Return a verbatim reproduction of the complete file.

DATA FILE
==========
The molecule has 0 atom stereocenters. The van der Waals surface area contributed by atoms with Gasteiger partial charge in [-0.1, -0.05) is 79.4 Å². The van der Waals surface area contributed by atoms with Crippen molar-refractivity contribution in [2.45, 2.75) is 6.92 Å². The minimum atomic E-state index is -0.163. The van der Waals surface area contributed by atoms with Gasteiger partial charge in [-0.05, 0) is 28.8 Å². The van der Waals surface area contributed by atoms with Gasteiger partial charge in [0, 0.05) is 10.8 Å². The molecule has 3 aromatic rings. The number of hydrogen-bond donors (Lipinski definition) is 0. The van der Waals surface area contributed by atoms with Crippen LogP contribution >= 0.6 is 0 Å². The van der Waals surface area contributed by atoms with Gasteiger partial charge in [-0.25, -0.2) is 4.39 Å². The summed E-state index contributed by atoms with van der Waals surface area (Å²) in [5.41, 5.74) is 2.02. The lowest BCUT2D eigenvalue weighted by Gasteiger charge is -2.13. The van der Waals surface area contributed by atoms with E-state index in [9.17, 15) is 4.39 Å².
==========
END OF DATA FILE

The molecule has 0 atom stereocenters. The van der Waals surface area contributed by atoms with Gasteiger partial charge in [-0.1, -0.05) is 79.4 Å². The van der Waals surface area contributed by atoms with Crippen molar-refractivity contribution in [2.45, 2.75) is 6.92 Å². The minimum atomic E-state index is -0.163. The van der Waals surface area contributed by atoms with Gasteiger partial charge in [-0.05, 0) is 28.8 Å². The van der Waals surface area contributed by atoms with Gasteiger partial charge in [0, 0.05) is 10.8 Å². The molecule has 3 aromatic rings. The number of hydrogen-bond donors (Lipinski definition) is 0. The van der Waals surface area contributed by atoms with Crippen LogP contribution >= 0.6 is 0 Å². The van der Waals surface area contributed by atoms with Gasteiger partial charge in [-0.25, -0.2) is 4.39 Å². The summed E-state index contributed by atoms with van der Waals surface area (Å²) in [5.41, 5.74) is 2.02. The lowest BCUT2D eigenvalue weighted by Gasteiger charge is -2.13. The van der Waals surface area contributed by atoms with E-state index in [9.17, 15) is 4.39 Å².